@morriswalters:History is written by the victors. The fact that ethics can help a group survive does not make a particular set of ethics "good". It makes it "effective". There is an important difference. The latter could be an absolute. The former is not, and should not be conflated with it.

It sounds like I'm just saying "I disagree" again; I wonder if we are using the words (absolute, objective) in the same way.

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Re: Is there anything objective about morality?

Postby morriswalters » Mon Jun 08, 2015 5:19 pm UTC

ucim wrote:History is written by the victors. The fact that ethics can help a group survive does not make a particular set of ethics "good". It makes it "effective". There is an important difference. The latter could be an absolute. The former is not, and should not be conflated with it.

It sounds like I'm just saying "I disagree" again; I wonder if we are using the words (absolute, objective) in the same way.
That is for you to decide. However I did define good as I've used it. But just for the record, history and who wrote it have nothing to do with it. It isn't about what people said.

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Re: Is there anything objective about morality?

Postby ucim » Mon Jun 08, 2015 5:45 pm UTC

morriswalters wrote:That is for you to decide. However I did define good as I've used it.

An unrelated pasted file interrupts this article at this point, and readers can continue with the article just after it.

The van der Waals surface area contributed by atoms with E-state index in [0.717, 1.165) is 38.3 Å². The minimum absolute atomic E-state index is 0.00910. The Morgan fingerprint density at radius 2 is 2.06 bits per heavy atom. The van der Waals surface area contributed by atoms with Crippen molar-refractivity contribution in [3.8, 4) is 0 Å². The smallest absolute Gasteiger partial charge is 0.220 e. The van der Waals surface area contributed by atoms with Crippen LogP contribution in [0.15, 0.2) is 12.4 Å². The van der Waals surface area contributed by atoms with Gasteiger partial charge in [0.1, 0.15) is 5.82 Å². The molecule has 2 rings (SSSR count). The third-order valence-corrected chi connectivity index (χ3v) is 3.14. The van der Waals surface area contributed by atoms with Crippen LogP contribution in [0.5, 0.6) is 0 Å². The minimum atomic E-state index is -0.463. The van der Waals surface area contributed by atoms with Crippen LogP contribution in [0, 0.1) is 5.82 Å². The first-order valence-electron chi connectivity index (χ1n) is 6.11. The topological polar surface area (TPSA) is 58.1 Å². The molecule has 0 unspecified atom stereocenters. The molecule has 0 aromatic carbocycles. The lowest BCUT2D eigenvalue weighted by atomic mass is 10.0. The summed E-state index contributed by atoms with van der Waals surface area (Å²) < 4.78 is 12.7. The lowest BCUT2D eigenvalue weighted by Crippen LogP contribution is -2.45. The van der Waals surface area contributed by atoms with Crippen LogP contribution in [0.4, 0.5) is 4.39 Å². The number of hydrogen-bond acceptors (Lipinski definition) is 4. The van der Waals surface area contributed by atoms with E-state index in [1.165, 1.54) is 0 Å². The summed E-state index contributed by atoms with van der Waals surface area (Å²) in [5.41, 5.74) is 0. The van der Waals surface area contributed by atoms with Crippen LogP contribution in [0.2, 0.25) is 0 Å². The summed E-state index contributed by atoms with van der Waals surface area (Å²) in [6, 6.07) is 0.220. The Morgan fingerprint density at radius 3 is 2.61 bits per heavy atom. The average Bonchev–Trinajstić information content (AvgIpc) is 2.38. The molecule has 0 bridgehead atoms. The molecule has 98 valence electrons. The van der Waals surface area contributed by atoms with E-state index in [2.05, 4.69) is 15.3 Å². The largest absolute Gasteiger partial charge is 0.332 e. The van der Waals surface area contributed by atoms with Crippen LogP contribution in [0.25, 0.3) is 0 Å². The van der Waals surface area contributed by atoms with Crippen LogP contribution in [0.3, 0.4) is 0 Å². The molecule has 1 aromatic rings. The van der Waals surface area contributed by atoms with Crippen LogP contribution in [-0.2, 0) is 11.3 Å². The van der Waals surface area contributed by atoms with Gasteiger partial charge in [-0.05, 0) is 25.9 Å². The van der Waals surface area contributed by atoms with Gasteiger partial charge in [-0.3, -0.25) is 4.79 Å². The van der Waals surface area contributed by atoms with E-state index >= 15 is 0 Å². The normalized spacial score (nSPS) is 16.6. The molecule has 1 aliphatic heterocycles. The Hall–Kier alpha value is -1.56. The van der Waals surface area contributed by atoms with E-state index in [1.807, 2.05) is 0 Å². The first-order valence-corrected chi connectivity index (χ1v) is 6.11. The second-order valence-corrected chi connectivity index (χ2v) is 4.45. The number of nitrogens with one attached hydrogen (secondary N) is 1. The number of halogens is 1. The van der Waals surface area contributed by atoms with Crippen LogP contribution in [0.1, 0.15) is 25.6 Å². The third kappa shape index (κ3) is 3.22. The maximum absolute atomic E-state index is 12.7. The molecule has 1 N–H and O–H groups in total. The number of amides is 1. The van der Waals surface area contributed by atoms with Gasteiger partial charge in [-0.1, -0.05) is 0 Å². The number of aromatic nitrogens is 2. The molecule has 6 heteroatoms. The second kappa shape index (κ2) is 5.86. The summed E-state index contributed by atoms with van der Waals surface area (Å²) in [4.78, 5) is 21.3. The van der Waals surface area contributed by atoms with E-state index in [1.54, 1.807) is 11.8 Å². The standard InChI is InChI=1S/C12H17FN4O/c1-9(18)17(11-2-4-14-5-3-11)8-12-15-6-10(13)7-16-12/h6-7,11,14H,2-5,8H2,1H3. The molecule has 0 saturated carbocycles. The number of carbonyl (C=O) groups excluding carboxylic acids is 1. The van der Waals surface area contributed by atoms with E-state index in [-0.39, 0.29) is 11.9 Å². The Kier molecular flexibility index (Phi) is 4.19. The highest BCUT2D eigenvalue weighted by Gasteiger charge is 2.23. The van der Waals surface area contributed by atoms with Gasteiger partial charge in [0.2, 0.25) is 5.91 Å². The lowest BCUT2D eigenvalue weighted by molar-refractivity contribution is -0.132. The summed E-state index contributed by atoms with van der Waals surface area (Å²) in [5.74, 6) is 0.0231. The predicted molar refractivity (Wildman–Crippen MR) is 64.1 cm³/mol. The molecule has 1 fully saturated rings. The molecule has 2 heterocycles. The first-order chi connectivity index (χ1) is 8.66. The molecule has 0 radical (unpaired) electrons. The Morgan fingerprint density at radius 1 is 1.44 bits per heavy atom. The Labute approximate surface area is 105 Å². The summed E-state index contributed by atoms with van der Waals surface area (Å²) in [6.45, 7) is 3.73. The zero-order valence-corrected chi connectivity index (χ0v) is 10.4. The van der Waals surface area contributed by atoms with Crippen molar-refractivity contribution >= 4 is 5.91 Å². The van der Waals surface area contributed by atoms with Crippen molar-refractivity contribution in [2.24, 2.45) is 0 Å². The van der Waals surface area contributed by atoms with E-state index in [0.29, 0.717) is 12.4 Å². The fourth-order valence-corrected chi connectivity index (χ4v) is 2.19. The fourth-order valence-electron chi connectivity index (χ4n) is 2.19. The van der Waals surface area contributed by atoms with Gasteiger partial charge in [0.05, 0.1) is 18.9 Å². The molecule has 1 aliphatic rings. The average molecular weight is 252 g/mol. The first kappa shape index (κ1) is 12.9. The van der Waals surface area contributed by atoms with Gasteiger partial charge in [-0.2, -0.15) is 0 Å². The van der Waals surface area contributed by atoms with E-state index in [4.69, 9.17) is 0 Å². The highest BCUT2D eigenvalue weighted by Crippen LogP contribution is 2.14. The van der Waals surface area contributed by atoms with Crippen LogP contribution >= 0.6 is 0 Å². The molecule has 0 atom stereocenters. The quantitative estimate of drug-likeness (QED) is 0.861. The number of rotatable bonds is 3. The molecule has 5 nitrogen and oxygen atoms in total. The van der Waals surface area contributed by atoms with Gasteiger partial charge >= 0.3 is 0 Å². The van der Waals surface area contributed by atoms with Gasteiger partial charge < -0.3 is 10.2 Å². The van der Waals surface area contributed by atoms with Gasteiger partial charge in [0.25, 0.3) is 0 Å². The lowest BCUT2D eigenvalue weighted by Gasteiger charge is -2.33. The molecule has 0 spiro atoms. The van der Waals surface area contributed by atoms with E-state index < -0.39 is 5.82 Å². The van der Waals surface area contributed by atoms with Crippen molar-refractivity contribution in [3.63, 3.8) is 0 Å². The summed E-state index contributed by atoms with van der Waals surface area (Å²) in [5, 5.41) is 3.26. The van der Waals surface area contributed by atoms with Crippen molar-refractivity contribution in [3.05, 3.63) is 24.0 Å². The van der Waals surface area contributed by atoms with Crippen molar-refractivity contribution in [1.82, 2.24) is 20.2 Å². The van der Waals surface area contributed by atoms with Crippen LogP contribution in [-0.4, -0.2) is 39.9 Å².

to wit:
morriswalters wrote:And for any group to exist and prosper certain things have to occur. Good is when those things occur and bad is when they don't.
This does not sound like a meaning of "good" that has any moral implications. It just duplicates the meaning of "effective". It is not what I mean when I use the word "good" in an ethical sense.
morriswalters wrote:But just for the record, history and who wrote it have nothing to do with it.
My point was that the ethical system of the survivors (us) is what we are using to judge the ethical system of the vanquished. Again, it's not an example of objective ethics, except in the sense of "it worked, which is why we're here, and they're not", which to me has nothing to do with ethics.

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Re: Is there anything objective about morality?

Postby Tyndmyr » Mon Jun 08, 2015 5:54 pm UTC

ucim wrote:
morriswalters wrote:I believe that it is called natural selection. [...] it doesn't matter who survives and prospers, as long as one of them does.
But morality is about which one of them should, at the expense of the other. And even if natural selection were an objective fact, it does not follow that it is "good", any more than the moon is "good" or that arithmetic is "good". It give no information about the morality of which person should live and which person should suffer as a result. That is an axiom which is supplied by the individual, and this fact removes it from the realm of "objective".

Jose


Good is merely a summary of various traits. Perhaps you state that this food item is "good" because it is nutritious. Or because you like the flavor. Well, yes, we can obviously study flavors or nutrition, and come to well supported conclusions. The only reason people have any difficulty with "goodness" is due to ambiguity. When I say that bacon is good, and you say that celery is good, we are speaking of different things*. The actual facts are not in dispute, the subjectivity is only due to imperfect understanding.